This review examines event-related potentials (ERPs) as under-utilised clinical and research instruments which could play a role in the diagnosis and evaluation of neurological / psychiatric disorders, including dementia. ERPs are noninvasive and reflect cortical neuronal activity directly.
Previous studies using the P300 (Parietocentral Positivity), P3a (Frontocentrally Maximal Positive ERP), and MMN (Mismatch Negativity) components of the ERP to study dementia are reviewed. It appears that the P300 brain potential is particularly sensitive to Alzheimer’s Disease in its early stages, and that simple stimulus discrimination tasks are most useful clinically. The evidence suggests that the P300 ERP could be used in the diagnosis of dementia and in the assessment of early Alzheimer’s Disease.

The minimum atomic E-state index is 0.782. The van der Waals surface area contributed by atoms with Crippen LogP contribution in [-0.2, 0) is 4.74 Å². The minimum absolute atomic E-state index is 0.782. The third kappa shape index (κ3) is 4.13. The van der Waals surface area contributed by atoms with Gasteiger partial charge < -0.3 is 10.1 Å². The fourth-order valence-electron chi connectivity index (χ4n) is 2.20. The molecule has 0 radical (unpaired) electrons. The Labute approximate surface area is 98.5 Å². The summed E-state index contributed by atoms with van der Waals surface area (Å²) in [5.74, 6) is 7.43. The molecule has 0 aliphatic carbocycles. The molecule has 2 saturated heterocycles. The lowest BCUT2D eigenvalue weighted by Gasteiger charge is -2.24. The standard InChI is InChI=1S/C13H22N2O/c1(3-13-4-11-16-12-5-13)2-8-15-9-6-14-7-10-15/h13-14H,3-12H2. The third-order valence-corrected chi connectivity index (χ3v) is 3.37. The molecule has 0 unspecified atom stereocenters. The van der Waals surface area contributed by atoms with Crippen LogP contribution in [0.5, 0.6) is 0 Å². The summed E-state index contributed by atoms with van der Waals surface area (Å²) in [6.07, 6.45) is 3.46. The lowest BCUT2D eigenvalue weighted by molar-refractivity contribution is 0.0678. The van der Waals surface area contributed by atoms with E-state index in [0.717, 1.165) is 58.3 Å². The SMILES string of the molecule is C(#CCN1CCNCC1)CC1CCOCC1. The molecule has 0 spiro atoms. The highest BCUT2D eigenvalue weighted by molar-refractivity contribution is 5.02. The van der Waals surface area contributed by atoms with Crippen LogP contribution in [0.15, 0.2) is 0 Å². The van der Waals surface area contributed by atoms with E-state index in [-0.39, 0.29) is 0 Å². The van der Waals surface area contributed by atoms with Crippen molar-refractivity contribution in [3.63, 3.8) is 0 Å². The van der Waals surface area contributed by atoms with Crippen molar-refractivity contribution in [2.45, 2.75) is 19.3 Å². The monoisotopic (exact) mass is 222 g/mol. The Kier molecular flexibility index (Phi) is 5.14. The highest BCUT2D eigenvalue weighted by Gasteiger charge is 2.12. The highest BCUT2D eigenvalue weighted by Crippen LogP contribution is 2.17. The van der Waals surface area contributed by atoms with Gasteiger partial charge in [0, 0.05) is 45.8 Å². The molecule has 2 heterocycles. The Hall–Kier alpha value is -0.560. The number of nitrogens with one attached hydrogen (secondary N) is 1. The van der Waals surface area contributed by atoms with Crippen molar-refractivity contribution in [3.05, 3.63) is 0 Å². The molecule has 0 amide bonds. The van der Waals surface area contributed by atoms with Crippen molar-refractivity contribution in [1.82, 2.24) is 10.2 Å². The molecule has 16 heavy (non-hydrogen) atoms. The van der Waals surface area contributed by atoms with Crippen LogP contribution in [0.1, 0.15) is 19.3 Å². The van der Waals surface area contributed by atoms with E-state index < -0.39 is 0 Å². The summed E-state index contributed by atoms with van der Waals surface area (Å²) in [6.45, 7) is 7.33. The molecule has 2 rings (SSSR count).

Vecchio, F. [and] Määttä, S. (2011). The use of auditory event-related potentials in Alzheimer’s disease diagnosis. International Journal of Alzheimer’s Disease, May 15th 2011. [Epub ahead of print]. (Click here to view the PubMed abstract).